(Reuters) – US retailers and pharmacies such as Walgreens and CVS Health are preparing for a new round of "cure" attacks by scalpers in hopes of speeding up the COVID-19 vaccine meeting when they hit the Sony PlayStation 5s and Nike sneakers.  For over a decade, retailers have struggled with so-called "scalper bots", programmed to cut digital lines and snap up products with limited supply within milliseconds after they are released, which are sold at significant mark-ups.
The coronavirus pandemic exacerbated the problem as the boom of online shopping expanded the views of scalpers to new categories from fitness equipment to essential items such as toilet paper and detergents. In the UK, scalpers using bots have also taken the place of online food deliveries reserved for the elderly at risk.
The Joe Biden administration said this week that it will soon begin distributing approximately 1
Security companies tracking this activity are now warning that US retailers and pharmacies hired to play a major role in the spread of the COVID-19 vaccine could be the next target for cure attacks. when they start distributing as early as February 11th.
These concerns stem from problems that retailers have faced during the past holiday season, when the latest PlayStation and Microsoft Xbox consoles were nearly impossible to find because scalers attacked major retailers.
“Queue jumpers branch out. Their tools are now used to target other in-demand items, says Matt Gracey-McMinn, head of threat research at the bot-security company Netacea.
In December, Walmart told Reuters most of the "significantly higher" traffic for the consoles. came from bots and that the company had to carry out after-sales audits, cancel orders made by bots and make these products available to ordinary consumers.
Another attack such as the one encountered by retailers during the holiday shopping season could further complicate a delicate process in which only 32 million doses have been administered since federal regulators granted emergency approval for two vaccines in December, according to the Centers for Disease Control and Prevention.
Not Enough Places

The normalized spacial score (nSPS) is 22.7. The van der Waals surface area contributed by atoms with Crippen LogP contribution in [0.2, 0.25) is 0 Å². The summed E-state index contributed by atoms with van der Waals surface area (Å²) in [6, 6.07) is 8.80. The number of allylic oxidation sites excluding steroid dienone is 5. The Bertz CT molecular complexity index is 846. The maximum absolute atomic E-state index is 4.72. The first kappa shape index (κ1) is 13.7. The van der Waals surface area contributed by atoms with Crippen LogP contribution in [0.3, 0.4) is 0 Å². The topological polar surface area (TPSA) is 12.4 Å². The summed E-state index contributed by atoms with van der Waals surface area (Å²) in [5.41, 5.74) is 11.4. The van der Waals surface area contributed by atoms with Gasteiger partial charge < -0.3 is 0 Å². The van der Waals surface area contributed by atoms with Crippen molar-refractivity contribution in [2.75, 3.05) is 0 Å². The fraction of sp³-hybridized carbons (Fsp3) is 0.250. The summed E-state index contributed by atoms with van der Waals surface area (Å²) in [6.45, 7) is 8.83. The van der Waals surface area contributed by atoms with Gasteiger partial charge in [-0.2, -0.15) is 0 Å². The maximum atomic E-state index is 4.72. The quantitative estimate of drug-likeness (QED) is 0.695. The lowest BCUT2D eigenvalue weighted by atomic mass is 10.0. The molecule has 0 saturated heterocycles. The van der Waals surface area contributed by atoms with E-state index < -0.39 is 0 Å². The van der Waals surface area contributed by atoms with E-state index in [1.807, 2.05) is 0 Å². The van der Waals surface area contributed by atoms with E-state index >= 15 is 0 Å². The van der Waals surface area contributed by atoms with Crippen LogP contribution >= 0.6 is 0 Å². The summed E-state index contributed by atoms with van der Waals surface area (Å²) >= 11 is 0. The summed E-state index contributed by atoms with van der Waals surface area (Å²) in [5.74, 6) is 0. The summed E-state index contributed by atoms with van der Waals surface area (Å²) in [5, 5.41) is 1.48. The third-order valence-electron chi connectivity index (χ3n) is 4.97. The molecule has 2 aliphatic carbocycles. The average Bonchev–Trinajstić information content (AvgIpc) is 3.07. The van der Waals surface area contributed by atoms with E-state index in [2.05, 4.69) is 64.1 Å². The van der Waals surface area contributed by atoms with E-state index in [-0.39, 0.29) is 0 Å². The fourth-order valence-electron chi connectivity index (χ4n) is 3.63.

In recent weeks, people shared horror stories on social media networks to try to secure vaccination meetings from government sources, with some blaming bots for website crashes and stolen slots.
Pri ship sector binds for technical problems. "The Walgreens team works to ensure that only qualified and qualified patients will have access to a vaccine appointment," said Jim Cameli, Walgreens Boots Alliance's Chief Information Officer.
“To do this, security measures such as cure detection and prevention will play key roles in delivering this critical service to patients. "
CVS said its program could counteract attacks. “Our vaccination meeting website has a warehouse defense that includes features for detecting automated cyber attacks, such as botnets. These features, along with our application design and user input validation, enable us to validate legitimate users, says a CVS Health spokesman.
Asked if he was worried about bots attacking COVID-19 vaccine appointments, Walmart said it would "focus on safety and all necessary restraint steps to help us provide fair and equitable vaccinations."
Walmart said in a statement. blog post on Tuesday that from the end of next week, when the retailer receives doses from the federal government at select pharmacies in 22 states, vaccinated customers can use a scheduling tool to lock appointments online "while the assignment lasts."
Such sites do However, retailers have easier targets for bots than the states that currently handle vaccine times, two cybersecurity experts said.
Securing meetings by going through local authorities requires a more complicated process of navigating different websites, making it more difficult for both people and bots to complete the process.
The complexity of securing government vaccine clinics n, even without explicit evidence that bots manipulated the process, inspired some programmers to create website monitoring programs such as Georgia Wax, Visualping and the NYC Vaccine List, which alert people to available meetings at the local level for free.
"It would be difficult for anyone to really make a lot of money attacking states because each county is different," said Ben Warlick, an Atlanta-based lawyer who has written free surveillance robots to help people get the vaccine. "Creating a large nationwide system would just be too difficult to set up."
But for retailers, the threat is real.
"Several of our customers have come to us worried about the frightening dilemma they will eventually face: how do we handle vaccine meetings without being raised by automated bot attacks?" Said Edward Roberts, specialist at security company Imperva.
He added: "The dust will explode when vaccines are available to all citizens."
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